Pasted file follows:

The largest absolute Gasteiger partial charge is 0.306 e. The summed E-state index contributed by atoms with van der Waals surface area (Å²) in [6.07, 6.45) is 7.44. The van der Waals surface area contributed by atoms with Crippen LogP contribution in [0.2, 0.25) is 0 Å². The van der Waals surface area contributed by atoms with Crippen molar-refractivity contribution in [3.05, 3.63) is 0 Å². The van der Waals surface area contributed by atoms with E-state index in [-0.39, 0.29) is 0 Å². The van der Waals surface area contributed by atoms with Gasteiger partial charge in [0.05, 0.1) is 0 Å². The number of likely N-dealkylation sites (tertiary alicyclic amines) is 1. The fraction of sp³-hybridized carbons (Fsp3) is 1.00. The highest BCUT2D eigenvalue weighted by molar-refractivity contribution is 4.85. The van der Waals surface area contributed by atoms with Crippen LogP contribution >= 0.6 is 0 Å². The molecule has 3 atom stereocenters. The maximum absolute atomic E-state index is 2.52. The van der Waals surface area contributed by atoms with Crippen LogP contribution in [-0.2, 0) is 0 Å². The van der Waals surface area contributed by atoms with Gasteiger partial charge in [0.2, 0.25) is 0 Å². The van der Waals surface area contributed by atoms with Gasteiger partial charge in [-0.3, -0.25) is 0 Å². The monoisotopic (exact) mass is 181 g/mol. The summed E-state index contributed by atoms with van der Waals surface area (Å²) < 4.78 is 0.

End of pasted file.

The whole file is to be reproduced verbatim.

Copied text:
The largest absolute Gasteiger partial charge is 0.306 e. The summed E-state index contributed by atoms with van der Waals surface area (Å²) in [6.07, 6.45) is 7.44. The van der Waals surface area contributed by atoms with Crippen LogP contribution in [0.2, 0.25) is 0 Å². The van der Waals surface area contributed by atoms with Crippen molar-refractivity contribution in [3.05, 3.63) is 0 Å². The van der Waals surface area contributed by atoms with E-state index in [-0.39, 0.29) is 0 Å². The van der Waals surface area contributed by atoms with Gasteiger partial charge in [0.05, 0.1) is 0 Å². The number of likely N-dealkylation sites (tertiary alicyclic amines) is 1. The fraction of sp³-hybridized carbons (Fsp3) is 1.00. The highest BCUT2D eigenvalue weighted by molar-refractivity contribution is 4.85. The van der Waals surface area contributed by atoms with Crippen LogP contribution >= 0.6 is 0 Å². The molecule has 3 atom stereocenters. The maximum absolute atomic E-state index is 2.52. The van der Waals surface area contributed by atoms with Crippen LogP contribution in [-0.2, 0) is 0 Å². The van der Waals surface area contributed by atoms with Gasteiger partial charge in [0.2, 0.25) is 0 Å². The van der Waals surface area contributed by atoms with Gasteiger partial charge in [-0.3, -0.25) is 0 Å². The monoisotopic (exact) mass is 181 g/mol. The summed E-state index contributed by atoms with van der Waals surface area (Å²) < 4.78 is 0.